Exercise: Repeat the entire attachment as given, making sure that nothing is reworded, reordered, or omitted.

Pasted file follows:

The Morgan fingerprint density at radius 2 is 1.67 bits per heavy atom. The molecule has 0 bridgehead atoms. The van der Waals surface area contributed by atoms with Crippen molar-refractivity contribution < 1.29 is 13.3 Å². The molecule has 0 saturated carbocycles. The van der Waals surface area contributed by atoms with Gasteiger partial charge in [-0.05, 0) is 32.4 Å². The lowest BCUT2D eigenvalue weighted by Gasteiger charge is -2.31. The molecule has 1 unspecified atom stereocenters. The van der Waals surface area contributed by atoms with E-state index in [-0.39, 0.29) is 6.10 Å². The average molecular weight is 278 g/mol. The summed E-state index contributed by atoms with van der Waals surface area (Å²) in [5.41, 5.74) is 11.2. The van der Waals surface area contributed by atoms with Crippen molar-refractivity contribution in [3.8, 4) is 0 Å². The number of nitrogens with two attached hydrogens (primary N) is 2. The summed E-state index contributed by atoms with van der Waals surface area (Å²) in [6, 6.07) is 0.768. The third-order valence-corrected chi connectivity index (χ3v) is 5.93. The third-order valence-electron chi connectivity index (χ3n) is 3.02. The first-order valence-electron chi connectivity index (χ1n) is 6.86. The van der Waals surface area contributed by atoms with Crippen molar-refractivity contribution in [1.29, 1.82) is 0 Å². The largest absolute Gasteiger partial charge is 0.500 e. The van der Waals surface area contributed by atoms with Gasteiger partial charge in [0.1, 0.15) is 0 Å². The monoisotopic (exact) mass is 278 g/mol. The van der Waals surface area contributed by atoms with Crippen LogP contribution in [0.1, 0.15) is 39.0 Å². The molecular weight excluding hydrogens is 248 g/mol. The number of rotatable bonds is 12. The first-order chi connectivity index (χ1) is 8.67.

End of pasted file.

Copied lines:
The Morgan fingerprint density at radius 2 is 1.67 bits per heavy atom. The molecule has 0 bridgehead atoms. The van der Waals surface area contributed by atoms with Crippen molar-refractivity contribution < 1.29 is 13.3 Å². The molecule has 0 saturated carbocycles. The van der Waals surface area contributed by atoms with Gasteiger partial charge in [-0.05, 0) is 32.4 Å². The lowest BCUT2D eigenvalue weighted by Gasteiger charge is -2.31. The molecule has 1 unspecified atom stereocenters. The van der Waals surface area contributed by atoms with E-state index in [-0.39, 0.29) is 6.10 Å². The average molecular weight is 278 g/mol. The summed E-state index contributed by atoms with van der Waals surface area (Å²) in [5.41, 5.74) is 11.2. The van der Waals surface area contributed by atoms with Crippen molar-refractivity contribution in [3.8, 4) is 0 Å². The number of nitrogens with two attached hydrogens (primary N) is 2. The summed E-state index contributed by atoms with van der Waals surface area (Å²) in [6, 6.07) is 0.768. The third-order valence-corrected chi connectivity index (χ3v) is 5.93. The third-order valence-electron chi connectivity index (χ3n) is 3.02. The first-order valence-electron chi connectivity index (χ1n) is 6.86. The van der Waals surface area contributed by atoms with Crippen molar-refractivity contribution in [1.29, 1.82) is 0 Å². The largest absolute Gasteiger partial charge is 0.500 e. The van der Waals surface area contributed by atoms with Gasteiger partial charge in [0.1, 0.15) is 0 Å². The monoisotopic (exact) mass is 278 g/mol. The van der Waals surface area contributed by atoms with Crippen LogP contribution in [0.1, 0.15) is 39.0 Å². The molecular weight excluding hydrogens is 248 g/mol. The number of rotatable bonds is 12. The first-order chi connectivity index (χ1) is 8.67.